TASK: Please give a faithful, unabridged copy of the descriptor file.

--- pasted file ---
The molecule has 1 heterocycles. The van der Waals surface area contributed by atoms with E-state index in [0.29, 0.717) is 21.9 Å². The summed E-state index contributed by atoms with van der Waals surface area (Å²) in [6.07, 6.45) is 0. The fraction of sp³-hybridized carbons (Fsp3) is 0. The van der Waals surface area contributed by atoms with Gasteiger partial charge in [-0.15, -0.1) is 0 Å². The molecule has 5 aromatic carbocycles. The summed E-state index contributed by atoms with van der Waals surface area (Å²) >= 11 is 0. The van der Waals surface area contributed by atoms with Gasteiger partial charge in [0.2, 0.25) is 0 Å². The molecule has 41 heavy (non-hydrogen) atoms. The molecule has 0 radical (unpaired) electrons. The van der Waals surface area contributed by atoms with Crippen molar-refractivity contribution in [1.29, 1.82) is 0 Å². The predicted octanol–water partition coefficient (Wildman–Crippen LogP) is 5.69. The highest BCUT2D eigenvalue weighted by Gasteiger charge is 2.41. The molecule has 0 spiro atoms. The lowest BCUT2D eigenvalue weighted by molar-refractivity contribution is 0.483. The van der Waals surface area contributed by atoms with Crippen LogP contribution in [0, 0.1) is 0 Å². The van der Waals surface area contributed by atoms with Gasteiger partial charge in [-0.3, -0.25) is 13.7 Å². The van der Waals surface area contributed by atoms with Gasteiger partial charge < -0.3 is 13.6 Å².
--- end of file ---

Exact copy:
The molecule has 1 heterocycles. The van der Waals surface area contributed by atoms with E-state index in [0.29, 0.717) is 21.9 Å². The summed E-state index contributed by atoms with van der Waals surface area (Å²) in [6.07, 6.45) is 0. The fraction of sp³-hybridized carbons (Fsp3) is 0. The van der Waals surface area contributed by atoms with Gasteiger partial charge in [-0.15, -0.1) is 0 Å². The molecule has 5 aromatic carbocycles. The summed E-state index contributed by atoms with van der Waals surface area (Å²) >= 11 is 0. The van der Waals surface area contributed by atoms with Gasteiger partial charge in [0.2, 0.25) is 0 Å². The molecule has 41 heavy (non-hydrogen) atoms. The molecule has 0 radical (unpaired) electrons. The van der Waals surface area contributed by atoms with Crippen molar-refractivity contribution in [1.29, 1.82) is 0 Å². The predicted octanol–water partition coefficient (Wildman–Crippen LogP) is 5.69. The highest BCUT2D eigenvalue weighted by Gasteiger charge is 2.41. The molecule has 0 spiro atoms. The lowest BCUT2D eigenvalue weighted by molar-refractivity contribution is 0.483. The van der Waals surface area contributed by atoms with Crippen LogP contribution in [0, 0.1) is 0 Å². The van der Waals surface area contributed by atoms with Gasteiger partial charge in [-0.3, -0.25) is 13.7 Å². The van der Waals surface area contributed by atoms with Gasteiger partial charge < -0.3 is 13.6 Å².